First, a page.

In the complaint, which was validated by a disciplinary tribunal of the multilateral organization and corroborated by other collaborators of the World Bank, the victims affirmed that Chaves made sexual comments to them, tried to kiss them and invite them to hotels, among other facts, according to the local press. During the campaign, the economist denied that it was sexual harassment and described the remarks as “jokes” and “misunderstandings.” The now president said that the complaints probably came from “cultural differences and behaviors that, for other people, would not be offensive.”

“Although there were feminist groups that demonstrated against it, in the end it has been an irrelevant issue for a conservative sector that did not consider these complaints important. Chaves has not accepted that they were cases of sexual harassment and that they led to his resignation, he has used euphemisms and has said that they were jokes and mistakes for which he has apologized, ”Ilka Treminio, professor and researcher at the School of Political Sciences of the University of Costa Rica, although the World Bank “did not clarify how the two reports that were made public should be interpreted.”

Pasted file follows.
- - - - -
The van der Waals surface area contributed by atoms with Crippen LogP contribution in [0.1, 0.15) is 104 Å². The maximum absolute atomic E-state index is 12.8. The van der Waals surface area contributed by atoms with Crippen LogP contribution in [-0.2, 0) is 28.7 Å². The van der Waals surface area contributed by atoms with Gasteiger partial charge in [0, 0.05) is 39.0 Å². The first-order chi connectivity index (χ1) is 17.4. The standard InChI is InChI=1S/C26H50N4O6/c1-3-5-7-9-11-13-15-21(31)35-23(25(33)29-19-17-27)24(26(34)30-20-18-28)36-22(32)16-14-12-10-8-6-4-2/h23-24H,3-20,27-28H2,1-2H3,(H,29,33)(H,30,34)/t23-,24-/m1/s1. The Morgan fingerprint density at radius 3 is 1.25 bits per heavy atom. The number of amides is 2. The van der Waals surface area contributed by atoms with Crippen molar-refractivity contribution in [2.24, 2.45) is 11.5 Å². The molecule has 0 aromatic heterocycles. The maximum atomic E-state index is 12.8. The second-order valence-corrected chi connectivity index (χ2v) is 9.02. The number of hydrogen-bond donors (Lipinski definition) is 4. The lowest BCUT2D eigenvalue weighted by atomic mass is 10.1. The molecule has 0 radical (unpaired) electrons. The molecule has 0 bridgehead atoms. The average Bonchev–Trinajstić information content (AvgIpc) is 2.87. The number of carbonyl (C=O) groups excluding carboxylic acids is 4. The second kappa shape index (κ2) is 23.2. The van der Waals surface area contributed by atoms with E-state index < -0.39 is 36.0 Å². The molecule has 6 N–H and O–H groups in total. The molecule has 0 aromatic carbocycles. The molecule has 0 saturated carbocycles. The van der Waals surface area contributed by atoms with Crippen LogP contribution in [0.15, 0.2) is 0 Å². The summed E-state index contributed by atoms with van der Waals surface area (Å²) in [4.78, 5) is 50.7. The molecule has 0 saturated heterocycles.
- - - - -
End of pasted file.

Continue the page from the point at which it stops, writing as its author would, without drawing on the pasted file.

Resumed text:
The Coastal Vote

In reality, the rise to power of this outsider It is due to a mixture of factors. On the one hand, Treminio indicates, “it has to do with the loss of citizen confidence in the traditional party system and with the fact that Chaves joins this discourse of change”, while on the other hand, “the support provided by a group of people with economic power who accompany him in this process, who placed resources and allowed him to mobilize in different territories of the country”.

In fact, Chaves, unlike what had been happening in previous elections with candidates from traditional parties, managed to get through to the second round thanks to the vote of the coastal provinces, the most humble in the country and which feel forgotten.

Sociologist Carolina Ovares points out that another characteristic of the Costa Rican political dynamic that has been very present in these last elections is personalism. “You are voting for political figures more than for parties and, in this case, the electorate liked that it is a technocratic figure, an expert in economics” just as Chaves himself describes himself, adds Ovares, a member of the Red de Political scientists.

Challenges for the next four years